Skip to main content
Premium Trial:

Request an Annual Quote

The Real Finn Mac Cool

In 1783, Charles Byrne — a 7-foot, 7-inch man known as the Irish Giant — died after having spent several years gathering fame as a side-show act. His skeleton, denuded from flesh, has been displayed at a London museum since then, and he has been the subject of much debate among scientists. Now, reports The New York Times' Gina Kolata, researchers in the UK and Germany have managed to extract DNA from one of his teeth, and have discovered that Byrne had a rare mutation in a gene called AIP. The mutation, first discovered in 2006, can cause symptom-producing pituitary tumors leading to — among other things — gigantism, Kolata says. The study, published in the New England Journal of Medicine, shows the researchers found the mutation in four families from Northern Ireland near where Byrne was born, and that they later discovered he was related to all four families.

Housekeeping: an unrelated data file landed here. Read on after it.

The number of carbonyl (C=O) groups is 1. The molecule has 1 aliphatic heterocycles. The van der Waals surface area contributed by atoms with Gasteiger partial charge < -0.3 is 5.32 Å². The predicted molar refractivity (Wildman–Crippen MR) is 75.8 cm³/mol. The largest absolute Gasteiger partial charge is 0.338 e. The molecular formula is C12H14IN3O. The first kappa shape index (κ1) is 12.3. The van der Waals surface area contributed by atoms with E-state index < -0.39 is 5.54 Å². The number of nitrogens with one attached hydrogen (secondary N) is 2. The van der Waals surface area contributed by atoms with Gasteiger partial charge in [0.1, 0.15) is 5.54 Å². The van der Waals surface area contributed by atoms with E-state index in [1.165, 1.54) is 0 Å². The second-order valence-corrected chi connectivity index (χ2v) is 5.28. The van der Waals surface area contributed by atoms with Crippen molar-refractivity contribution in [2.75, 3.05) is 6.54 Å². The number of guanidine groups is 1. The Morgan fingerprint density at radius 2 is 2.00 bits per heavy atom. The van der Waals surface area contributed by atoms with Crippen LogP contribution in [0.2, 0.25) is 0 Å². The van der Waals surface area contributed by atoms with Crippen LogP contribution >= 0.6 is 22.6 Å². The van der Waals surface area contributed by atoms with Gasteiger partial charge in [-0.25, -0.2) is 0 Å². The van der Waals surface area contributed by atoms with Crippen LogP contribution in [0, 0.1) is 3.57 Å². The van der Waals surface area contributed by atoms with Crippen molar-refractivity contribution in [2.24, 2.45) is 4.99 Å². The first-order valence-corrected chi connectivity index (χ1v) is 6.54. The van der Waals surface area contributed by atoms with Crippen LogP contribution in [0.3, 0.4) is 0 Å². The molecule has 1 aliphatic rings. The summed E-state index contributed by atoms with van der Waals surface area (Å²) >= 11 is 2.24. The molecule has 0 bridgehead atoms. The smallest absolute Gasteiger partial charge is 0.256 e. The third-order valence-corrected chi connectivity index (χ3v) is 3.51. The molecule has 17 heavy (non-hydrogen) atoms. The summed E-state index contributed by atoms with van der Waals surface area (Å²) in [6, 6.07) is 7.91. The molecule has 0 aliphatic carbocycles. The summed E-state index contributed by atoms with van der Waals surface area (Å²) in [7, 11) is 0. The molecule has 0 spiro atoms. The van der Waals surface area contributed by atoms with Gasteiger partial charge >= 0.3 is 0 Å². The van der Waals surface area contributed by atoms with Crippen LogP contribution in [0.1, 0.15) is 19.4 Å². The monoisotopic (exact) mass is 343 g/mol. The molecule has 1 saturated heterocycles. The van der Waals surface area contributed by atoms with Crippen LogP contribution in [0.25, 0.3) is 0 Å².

The Scan

Billions for Antivirals

The US is putting $3.2 billion toward a program to develop antivirals to treat COVID-19 in its early stages, the Wall Street Journal reports.

NFT of the Web

Tim Berners-Lee, who developed the World Wide Web, is auctioning its original source code as a non-fungible token, Reuters reports.

23andMe on the Nasdaq

23andMe's shares rose more than 20 percent following its merger with a special purpose acquisition company, as GenomeWeb has reported.

Science Papers Present GWAS of Brain Structure, System for Controlled Gene Transfer

In Science this week: genome-wide association study ties variants to white matter stricture in the brain, and more.